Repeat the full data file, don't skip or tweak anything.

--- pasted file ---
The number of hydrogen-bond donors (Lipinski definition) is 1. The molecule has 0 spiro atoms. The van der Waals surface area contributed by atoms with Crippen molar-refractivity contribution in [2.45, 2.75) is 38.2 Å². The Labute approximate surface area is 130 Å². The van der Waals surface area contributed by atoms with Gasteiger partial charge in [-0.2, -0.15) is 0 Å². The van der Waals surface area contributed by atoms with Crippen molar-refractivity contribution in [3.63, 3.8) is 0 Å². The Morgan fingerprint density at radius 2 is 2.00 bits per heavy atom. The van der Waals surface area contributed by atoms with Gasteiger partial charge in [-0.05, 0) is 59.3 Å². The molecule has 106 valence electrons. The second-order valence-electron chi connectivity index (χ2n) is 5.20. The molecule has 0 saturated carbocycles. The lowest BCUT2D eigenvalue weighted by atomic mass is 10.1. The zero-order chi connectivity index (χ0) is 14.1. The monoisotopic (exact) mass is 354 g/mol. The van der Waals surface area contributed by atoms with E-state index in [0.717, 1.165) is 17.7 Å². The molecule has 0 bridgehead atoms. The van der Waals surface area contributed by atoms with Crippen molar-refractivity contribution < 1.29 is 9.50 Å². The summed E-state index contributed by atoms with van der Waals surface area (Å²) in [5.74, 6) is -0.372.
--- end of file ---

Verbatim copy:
The number of hydrogen-bond donors (Lipinski definition) is 1. The molecule has 0 spiro atoms. The van der Waals surface area contributed by atoms with Crippen molar-refractivity contribution in [2.45, 2.75) is 38.2 Å². The Labute approximate surface area is 130 Å². The van der Waals surface area contributed by atoms with Gasteiger partial charge in [-0.2, -0.15) is 0 Å². The van der Waals surface area contributed by atoms with Crippen molar-refractivity contribution in [3.63, 3.8) is 0 Å². The Morgan fingerprint density at radius 2 is 2.00 bits per heavy atom. The van der Waals surface area contributed by atoms with Gasteiger partial charge in [-0.05, 0) is 59.3 Å². The molecule has 106 valence electrons. The second-order valence-electron chi connectivity index (χ2n) is 5.20. The molecule has 0 saturated carbocycles. The lowest BCUT2D eigenvalue weighted by atomic mass is 10.1. The zero-order chi connectivity index (χ0) is 14.1. The monoisotopic (exact) mass is 354 g/mol. The van der Waals surface area contributed by atoms with E-state index in [0.717, 1.165) is 17.7 Å². The molecule has 0 bridgehead atoms. The van der Waals surface area contributed by atoms with Crippen molar-refractivity contribution < 1.29 is 9.50 Å². The summed E-state index contributed by atoms with van der Waals surface area (Å²) in [5.74, 6) is -0.372.